First, there does seem to me to be a serious risk of manipulation by the parties in this sort of situation. The quoted part of the definition was added on Aug. 31, 2005, when the case was in progress at the district court. I have no reason to think that the change was made by anyone associated with the litigants (and the Wikiscanner check reveals nothing tell-tale, even when I check all changes from that IP address), but neither can we be sure, I think, that no such manipulation took place. And while it's important not to overestimate the risk of manipulation here — as I pointed out, the judges are likely relying on Wikipedia to support their preexisting understanding of this quite common term, rather than as an expert source that would provide such an understanding — there does seem to be some danger here. It seems possible that the judges, who after all quoted the definition as authoritative, would indeed be influenced by nuances of the definition even if they already agreed with the definition's main thrust.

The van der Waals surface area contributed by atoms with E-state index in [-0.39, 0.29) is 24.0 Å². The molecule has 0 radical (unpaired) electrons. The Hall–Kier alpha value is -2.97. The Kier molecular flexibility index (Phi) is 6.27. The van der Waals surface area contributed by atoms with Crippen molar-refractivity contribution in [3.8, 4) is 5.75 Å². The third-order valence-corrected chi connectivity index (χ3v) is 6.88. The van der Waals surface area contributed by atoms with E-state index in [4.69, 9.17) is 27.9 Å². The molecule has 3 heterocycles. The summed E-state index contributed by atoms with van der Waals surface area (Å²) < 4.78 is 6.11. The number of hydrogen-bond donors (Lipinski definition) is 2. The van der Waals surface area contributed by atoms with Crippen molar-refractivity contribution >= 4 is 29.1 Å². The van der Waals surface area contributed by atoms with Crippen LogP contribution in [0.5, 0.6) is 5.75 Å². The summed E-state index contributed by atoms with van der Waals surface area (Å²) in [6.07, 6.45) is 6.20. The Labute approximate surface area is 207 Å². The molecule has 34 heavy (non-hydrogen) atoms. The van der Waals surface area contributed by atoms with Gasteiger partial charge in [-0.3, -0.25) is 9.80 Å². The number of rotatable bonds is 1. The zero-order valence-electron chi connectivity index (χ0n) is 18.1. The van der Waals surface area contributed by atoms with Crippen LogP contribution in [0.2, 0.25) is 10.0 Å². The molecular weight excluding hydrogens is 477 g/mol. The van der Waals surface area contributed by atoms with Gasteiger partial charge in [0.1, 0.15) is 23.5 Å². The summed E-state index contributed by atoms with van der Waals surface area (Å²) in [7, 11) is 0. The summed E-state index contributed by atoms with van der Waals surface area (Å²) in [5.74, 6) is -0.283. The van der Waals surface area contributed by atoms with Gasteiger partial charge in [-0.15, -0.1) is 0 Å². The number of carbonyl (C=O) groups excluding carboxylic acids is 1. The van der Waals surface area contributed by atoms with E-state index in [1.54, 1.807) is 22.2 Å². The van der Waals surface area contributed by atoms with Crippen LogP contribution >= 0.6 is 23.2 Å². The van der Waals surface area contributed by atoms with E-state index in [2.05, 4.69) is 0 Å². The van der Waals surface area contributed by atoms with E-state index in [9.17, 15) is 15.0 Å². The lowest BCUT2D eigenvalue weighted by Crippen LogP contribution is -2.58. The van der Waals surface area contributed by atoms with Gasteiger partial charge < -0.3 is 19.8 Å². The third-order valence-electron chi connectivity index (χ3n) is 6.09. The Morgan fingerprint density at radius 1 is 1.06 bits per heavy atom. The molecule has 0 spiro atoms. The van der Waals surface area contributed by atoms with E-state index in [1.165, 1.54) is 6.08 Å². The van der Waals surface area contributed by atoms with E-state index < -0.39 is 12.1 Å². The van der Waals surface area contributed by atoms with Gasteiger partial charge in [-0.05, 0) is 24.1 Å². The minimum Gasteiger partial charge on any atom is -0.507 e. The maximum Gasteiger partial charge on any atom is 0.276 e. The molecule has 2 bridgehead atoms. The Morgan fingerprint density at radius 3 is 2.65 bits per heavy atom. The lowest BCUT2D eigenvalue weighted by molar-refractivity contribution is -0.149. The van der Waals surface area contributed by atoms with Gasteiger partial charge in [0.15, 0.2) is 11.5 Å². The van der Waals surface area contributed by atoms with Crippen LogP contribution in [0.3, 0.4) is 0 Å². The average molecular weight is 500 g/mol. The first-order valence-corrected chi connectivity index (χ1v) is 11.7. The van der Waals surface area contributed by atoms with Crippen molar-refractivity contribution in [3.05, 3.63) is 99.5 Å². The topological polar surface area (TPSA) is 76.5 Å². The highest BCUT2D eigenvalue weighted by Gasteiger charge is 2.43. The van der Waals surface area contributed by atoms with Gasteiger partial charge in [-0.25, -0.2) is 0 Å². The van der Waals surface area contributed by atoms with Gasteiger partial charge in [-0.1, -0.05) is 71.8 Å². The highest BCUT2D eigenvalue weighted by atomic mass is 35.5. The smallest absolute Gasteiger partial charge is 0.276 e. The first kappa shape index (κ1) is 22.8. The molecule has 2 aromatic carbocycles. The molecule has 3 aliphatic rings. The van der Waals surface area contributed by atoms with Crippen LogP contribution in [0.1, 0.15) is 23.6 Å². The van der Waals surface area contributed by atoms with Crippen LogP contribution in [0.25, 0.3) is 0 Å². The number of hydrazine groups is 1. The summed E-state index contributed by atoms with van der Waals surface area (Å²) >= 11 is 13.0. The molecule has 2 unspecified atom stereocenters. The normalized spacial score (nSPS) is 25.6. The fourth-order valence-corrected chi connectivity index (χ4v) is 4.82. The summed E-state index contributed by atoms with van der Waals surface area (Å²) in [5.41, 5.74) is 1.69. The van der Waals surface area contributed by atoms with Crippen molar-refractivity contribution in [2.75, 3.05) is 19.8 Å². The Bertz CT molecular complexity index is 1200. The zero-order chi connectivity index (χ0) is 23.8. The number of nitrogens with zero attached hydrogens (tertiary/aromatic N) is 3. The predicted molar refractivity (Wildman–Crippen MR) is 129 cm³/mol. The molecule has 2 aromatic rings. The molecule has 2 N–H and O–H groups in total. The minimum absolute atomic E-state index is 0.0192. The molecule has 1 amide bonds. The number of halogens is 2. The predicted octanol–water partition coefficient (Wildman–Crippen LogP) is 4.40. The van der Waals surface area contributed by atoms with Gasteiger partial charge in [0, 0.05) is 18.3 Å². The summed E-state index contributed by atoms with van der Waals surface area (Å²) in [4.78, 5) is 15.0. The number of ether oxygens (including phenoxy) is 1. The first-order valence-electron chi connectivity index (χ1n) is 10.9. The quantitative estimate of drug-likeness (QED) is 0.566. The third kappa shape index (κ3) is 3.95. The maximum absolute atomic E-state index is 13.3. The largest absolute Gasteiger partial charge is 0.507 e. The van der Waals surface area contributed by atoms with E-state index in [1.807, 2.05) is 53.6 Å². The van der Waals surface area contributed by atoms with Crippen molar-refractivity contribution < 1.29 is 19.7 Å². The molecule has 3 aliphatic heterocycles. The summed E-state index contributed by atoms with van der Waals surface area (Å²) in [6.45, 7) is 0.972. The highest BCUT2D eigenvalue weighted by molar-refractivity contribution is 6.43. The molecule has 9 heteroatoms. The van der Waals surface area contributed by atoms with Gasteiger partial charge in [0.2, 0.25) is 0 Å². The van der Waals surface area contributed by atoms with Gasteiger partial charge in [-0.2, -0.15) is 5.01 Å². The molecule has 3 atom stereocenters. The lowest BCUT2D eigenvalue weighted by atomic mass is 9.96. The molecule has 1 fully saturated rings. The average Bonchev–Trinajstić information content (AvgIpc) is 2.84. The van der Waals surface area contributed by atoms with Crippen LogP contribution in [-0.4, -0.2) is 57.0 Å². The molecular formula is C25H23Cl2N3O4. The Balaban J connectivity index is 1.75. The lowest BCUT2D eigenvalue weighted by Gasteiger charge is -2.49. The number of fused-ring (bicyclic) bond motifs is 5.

And, second, I don't see much reason to see why, even unmanipulated, Wikipedia should be a substantial authority here. We don't know who wrote the definition, so we can't rely on his knowledge. This doesn't seem likely to be the sort of definition that would attract a great deal of attention and review in case of error, so that we can rely on a possible "wisdom of crowds." Dictionaries and encyclopedias aren't perfect, and I know there are arguments that Wikipedia is on balance roughly as accurate as the Encyclopedia Britannica (as well as arguments in response). But it does seem to me that, at least until such rough equivalence of Wikipedia and other sources is further demonstrated, courts should rest their decisions about important and controverted matters on sources — such as dictionaries, technical dictionaries, or encyclopedia entries — that at least have some more indicia of likely expertise.
Again, I should stress that for tangential and uncontroversial matters, Wikipedia may be quite good enough. Federal employees' time isn't unlimited, and tracking down authoritative sources to demonstrate the colorfulness of Polish boxer Andrew Golota (to give an example from another Seventh Circuit case, which cited Wikipedia to support such an assertion) is probably not the best ways to spend that time. But for something like the controversy in this case, I would think that the lead authority should be something other than a Wikipedia entry.
For some earlier thoughts of mine on Wikipedia and court opinions, see here. Thanks to my friend Steve Newman for the pointer to the Rickher case.
UPDATE: Link fixed, with thanks to Ted Frank.